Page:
Some of the most powerful images of the time show women in uniform, going about their duties, or dressed for the practical work that they had to do. Rather than de-feminise them, these images show just how important women were to the war effort, and how important they knew themselves to be. The images below were made by women (war artist Laura Knight, photojournalist Lee Miller). They show women in uniform and overalls, helmets and fire masks. Women who don't need lipstick and boot black mascara to bring out their beauty. These are our mothers, grandmothers and great grandmothers, who were young once and brave and powerful and to whom we owe a very great debt. 

Corporal J.D.M. Pearson, Laura Knight, 1941

Corporal Elspeth Henderson & Sergeant Helen Turner, Laura Knight 1941

Ruby Loftus screwing a Breech-ring, Laura Knight, 1943
Night Life Now, ATS Searchlight Crew, London, June 1943, Lee Miller

Land Girl

Women with Fire Masks, Downshire Hill, London, Lee Miller, 1941

Celia Rees


Sue Bursztynski said...

It's interesting to take a look at primary sources for this sort of thing. I have downloaded some of the National Library of Australia's collection of Australian Women's Weeklies from the war years and before. You can look at the fashions both on the cover and inside and there are articles about how to make the most of your ration book for meals and such.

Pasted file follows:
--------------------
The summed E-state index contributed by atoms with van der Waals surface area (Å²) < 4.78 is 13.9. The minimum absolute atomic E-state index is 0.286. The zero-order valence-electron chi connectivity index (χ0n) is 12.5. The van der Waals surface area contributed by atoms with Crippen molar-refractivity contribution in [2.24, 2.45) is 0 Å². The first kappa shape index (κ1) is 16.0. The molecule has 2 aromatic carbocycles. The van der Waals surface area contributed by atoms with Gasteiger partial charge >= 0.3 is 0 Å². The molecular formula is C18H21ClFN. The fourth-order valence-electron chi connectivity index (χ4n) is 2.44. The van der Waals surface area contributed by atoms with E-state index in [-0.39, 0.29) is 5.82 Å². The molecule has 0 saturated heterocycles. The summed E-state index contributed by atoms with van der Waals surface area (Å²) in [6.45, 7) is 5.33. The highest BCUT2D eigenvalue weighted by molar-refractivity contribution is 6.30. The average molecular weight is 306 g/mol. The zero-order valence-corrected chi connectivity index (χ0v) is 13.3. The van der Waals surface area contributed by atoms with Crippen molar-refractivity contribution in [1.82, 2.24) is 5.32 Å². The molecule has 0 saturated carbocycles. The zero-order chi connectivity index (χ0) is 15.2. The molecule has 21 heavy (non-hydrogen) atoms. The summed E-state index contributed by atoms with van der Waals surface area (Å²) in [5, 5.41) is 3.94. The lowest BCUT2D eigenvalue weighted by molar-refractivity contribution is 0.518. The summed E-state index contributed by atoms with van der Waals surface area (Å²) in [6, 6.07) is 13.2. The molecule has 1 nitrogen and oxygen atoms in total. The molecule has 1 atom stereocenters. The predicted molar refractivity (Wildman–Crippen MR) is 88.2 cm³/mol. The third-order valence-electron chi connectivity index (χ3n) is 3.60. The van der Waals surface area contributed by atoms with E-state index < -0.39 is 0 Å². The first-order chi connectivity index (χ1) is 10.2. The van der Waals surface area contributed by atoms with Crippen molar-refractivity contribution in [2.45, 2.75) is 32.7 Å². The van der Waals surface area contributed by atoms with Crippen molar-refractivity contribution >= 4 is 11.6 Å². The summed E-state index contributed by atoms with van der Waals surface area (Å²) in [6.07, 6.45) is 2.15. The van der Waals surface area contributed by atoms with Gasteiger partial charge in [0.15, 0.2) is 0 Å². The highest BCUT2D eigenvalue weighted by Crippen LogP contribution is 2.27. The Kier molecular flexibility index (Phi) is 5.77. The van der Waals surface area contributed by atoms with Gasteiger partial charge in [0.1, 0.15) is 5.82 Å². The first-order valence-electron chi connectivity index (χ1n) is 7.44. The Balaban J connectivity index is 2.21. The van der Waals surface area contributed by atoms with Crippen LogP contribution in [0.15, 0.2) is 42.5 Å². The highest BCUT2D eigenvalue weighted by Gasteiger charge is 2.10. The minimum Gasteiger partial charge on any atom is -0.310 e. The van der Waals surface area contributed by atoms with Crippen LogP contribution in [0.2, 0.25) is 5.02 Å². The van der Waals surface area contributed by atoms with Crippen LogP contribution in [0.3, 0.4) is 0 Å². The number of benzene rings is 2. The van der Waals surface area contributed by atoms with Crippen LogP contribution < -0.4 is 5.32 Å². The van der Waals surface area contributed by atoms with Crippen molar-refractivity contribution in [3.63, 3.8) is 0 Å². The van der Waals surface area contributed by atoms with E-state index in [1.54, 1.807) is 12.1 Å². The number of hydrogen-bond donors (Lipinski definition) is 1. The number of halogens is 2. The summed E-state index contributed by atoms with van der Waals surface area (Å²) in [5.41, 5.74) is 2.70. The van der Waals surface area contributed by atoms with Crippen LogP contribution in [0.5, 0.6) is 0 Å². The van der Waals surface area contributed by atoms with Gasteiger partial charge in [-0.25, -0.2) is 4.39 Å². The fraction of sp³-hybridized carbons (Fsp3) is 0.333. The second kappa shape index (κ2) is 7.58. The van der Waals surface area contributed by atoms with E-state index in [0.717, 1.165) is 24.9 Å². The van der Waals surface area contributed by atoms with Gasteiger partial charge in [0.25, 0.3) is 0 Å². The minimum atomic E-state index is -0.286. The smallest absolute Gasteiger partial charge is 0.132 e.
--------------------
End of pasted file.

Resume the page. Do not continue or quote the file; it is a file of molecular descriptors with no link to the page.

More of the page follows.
It's fascinating what can affect fashion. I remember hearing once that clothes in the Renaissance were more complicated than Mediaeval ones because, among other things, merchants with narrow bolts of fabric convinced buyers that it was all the rage where they came from. ;-)

Marie-Louise Jensen said...


maryom said...

I grew up fascinated by wartime Make Do and Mend because my mum and grandma had saved all their sewing and knitting books from the era (I still have them) - and even some of the clothes, which I altered to suit me! My favourite was made from something seemingly NOT mentioned in the exhibition - a viscose-like material 'Macclesfield silk' bought on the black market!